9.2 The TRIPS agreement

One man I met in Addis Ababa said that MS Window was open source because you could get it for free. He meant he could get a pirated binary copy of Windows free of charge. This man had not really understood what FLOSS is, but he had a point. As a rule software in Ethiopia are pirated. I can’t blame them. Why should a poor country like Ethiopia give money to already far to wealthy western companies? It is not like the companies are actually loosing money, they just receive less profit.

Many companies do argue that they loose money, and based on the assumption that everyone1 would buy the software if they had to pay, they calculate the loss. Many of those who obtain pirated software would never buy the software for the real price. This estimated loss is part of the reason the Agreement on Trade-Related Aspects of Intellectual Property Rights (TRIPS) (World Trade Organisation 1994) have been made. The TRIPS agreement was made through the World Trade Organisation (WTO) and took effect in 1995. This agreement was made in order to get laws about IP more similar between countries. The least developed countries were given 11 years to implement the agreement, meaning that Ethiopia should have implemented it by now. Software piracy in Ethiopia are epidemic, so I wonder how Ethiopia are going to enforce IP laws concerning software.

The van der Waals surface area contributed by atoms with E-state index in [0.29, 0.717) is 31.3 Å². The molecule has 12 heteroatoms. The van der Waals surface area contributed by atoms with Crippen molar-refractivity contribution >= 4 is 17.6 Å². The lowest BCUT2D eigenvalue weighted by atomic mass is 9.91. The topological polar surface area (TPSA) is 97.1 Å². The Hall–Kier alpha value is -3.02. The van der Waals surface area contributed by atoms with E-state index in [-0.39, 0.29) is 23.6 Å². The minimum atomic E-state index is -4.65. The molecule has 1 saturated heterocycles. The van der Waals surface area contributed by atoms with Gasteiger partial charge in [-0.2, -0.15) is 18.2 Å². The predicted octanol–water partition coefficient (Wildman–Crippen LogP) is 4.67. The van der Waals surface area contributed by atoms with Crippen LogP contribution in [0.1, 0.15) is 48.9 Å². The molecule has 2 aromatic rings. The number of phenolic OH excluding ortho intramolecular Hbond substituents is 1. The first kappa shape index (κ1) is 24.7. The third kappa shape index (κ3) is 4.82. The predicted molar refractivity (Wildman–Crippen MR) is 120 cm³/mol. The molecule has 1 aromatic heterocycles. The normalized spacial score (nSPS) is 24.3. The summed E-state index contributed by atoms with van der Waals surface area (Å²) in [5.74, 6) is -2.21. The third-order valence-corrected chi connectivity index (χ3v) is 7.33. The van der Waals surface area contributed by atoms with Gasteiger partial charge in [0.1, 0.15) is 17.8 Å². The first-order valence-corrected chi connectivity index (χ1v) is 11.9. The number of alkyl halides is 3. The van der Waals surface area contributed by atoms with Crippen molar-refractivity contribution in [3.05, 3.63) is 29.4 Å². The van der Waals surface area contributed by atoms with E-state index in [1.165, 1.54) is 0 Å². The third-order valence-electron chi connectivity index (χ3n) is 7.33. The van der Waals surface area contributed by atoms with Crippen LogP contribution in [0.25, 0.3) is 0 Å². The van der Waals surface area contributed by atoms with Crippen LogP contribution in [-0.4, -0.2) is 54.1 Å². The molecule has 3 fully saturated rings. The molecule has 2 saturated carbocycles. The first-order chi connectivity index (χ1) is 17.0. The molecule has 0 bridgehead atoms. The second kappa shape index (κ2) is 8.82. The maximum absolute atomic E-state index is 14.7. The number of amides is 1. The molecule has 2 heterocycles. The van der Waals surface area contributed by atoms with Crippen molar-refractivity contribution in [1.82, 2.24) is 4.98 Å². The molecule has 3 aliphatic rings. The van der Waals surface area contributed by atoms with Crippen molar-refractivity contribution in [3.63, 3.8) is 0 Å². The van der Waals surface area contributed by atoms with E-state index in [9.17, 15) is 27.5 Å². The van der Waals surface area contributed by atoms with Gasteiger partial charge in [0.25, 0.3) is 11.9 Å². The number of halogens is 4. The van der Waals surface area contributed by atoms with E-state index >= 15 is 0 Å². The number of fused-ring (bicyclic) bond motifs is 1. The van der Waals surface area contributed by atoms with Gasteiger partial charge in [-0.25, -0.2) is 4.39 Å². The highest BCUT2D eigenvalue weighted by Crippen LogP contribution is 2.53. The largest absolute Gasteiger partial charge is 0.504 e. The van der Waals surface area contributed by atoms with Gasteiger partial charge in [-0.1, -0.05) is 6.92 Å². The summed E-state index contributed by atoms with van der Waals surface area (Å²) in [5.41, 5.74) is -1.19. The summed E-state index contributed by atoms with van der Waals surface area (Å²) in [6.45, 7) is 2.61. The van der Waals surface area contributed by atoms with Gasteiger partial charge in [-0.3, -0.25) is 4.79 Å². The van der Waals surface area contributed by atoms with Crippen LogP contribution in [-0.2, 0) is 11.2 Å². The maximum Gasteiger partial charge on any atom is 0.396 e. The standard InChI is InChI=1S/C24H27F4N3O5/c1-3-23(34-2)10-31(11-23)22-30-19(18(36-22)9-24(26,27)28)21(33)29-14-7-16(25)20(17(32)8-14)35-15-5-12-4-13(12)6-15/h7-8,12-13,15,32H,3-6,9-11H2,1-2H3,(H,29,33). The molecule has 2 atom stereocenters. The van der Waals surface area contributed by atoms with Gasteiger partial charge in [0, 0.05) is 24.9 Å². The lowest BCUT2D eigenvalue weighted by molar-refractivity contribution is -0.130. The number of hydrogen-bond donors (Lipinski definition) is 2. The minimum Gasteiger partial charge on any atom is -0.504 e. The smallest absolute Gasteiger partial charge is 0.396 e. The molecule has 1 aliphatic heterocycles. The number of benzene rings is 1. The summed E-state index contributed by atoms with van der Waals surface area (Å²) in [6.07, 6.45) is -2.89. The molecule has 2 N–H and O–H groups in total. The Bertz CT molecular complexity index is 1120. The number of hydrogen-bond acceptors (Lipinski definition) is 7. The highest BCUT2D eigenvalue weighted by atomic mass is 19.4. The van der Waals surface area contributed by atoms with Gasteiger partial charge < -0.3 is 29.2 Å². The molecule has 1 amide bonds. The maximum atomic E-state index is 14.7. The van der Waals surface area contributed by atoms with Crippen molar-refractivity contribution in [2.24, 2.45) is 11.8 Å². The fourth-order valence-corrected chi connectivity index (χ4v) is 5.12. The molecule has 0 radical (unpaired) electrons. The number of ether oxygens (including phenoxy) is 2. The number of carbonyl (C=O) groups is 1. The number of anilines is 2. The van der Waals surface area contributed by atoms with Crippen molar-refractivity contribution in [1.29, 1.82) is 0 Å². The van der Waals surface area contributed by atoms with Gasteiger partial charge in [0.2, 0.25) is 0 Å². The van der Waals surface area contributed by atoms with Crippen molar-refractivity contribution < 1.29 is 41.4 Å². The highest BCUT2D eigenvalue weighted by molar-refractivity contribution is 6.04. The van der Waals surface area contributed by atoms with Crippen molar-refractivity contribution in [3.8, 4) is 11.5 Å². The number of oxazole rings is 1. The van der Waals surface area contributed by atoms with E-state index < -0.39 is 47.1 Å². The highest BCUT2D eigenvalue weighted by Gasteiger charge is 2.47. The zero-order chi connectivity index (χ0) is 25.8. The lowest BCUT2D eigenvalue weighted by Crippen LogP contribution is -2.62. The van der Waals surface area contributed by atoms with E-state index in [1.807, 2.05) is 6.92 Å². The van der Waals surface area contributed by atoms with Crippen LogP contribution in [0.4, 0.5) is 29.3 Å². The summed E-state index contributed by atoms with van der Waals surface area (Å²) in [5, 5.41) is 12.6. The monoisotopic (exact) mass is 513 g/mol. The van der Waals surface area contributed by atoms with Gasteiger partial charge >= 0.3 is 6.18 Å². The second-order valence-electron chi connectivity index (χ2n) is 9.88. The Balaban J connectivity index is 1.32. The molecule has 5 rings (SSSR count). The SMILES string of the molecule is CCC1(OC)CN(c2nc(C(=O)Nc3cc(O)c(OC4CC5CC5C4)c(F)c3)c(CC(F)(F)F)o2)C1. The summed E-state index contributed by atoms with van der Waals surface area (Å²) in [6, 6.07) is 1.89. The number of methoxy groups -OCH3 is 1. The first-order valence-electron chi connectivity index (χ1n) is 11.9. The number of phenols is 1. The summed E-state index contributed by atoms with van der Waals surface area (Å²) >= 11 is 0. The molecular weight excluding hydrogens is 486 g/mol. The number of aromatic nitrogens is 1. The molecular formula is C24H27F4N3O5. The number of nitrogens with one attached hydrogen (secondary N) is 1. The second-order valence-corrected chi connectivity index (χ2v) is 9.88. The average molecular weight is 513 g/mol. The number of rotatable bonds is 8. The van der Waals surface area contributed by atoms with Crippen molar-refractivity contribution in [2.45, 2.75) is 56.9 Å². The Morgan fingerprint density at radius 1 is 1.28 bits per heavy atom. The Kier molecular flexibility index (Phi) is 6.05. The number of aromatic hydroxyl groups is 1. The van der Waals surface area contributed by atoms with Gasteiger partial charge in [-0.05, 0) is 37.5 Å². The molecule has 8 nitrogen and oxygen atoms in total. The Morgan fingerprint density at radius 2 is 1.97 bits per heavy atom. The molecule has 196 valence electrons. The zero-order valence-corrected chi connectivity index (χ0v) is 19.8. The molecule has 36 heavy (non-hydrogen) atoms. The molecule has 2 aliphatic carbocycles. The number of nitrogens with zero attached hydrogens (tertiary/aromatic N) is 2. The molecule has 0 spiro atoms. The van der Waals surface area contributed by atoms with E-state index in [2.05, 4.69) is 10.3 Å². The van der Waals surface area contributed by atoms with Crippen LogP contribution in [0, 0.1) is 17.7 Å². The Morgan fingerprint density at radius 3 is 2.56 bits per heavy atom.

I find it hard to be very sympathetic towards the TRIPS agreement. After all, who have the most intellectual property to protect, the developed or the developing world? No matter what you may think of it, however, it creates an even better incentive for Ethiopia to start using FLOSS. There is reason to believe that software piracy can strengthen Microsoft’s position in the developing world. Through software piracy Microsoft’s products get into widespread use, and thereby familiarising people with its products.